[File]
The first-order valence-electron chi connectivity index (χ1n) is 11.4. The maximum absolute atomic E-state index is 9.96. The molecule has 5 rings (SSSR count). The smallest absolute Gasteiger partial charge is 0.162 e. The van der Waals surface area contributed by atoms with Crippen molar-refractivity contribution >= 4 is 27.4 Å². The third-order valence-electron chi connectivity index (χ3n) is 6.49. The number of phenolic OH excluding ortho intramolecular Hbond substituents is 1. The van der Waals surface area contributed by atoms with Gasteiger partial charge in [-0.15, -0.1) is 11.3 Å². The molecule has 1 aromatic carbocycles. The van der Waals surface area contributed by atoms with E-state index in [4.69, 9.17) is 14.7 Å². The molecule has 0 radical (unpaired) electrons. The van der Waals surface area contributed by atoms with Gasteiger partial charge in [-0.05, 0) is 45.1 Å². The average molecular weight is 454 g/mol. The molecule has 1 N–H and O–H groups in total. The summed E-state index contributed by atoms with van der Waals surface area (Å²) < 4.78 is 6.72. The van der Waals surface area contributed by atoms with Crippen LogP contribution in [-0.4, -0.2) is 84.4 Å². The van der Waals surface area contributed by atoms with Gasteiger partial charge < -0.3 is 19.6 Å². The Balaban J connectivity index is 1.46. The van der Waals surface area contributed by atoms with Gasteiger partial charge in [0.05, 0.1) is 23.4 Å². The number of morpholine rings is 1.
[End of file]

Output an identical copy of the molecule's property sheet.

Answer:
The first-order valence-electron chi connectivity index (χ1n) is 11.4. The maximum absolute atomic E-state index is 9.96. The molecule has 5 rings (SSSR count). The smallest absolute Gasteiger partial charge is 0.162 e. The van der Waals surface area contributed by atoms with Crippen molar-refractivity contribution >= 4 is 27.4 Å². The third-order valence-electron chi connectivity index (χ3n) is 6.49. The number of phenolic OH excluding ortho intramolecular Hbond substituents is 1. The van der Waals surface area contributed by atoms with Gasteiger partial charge in [-0.15, -0.1) is 11.3 Å². The molecule has 1 aromatic carbocycles. The van der Waals surface area contributed by atoms with E-state index in [4.69, 9.17) is 14.7 Å². The molecule has 0 radical (unpaired) electrons. The van der Waals surface area contributed by atoms with Gasteiger partial charge in [-0.05, 0) is 45.1 Å². The average molecular weight is 454 g/mol. The molecule has 1 N–H and O–H groups in total. The summed E-state index contributed by atoms with van der Waals surface area (Å²) < 4.78 is 6.72. The van der Waals surface area contributed by atoms with Crippen LogP contribution in [-0.4, -0.2) is 84.4 Å². The van der Waals surface area contributed by atoms with Gasteiger partial charge < -0.3 is 19.6 Å². The Balaban J connectivity index is 1.46. The van der Waals surface area contributed by atoms with Gasteiger partial charge in [0.05, 0.1) is 23.4 Å². The number of morpholine rings is 1.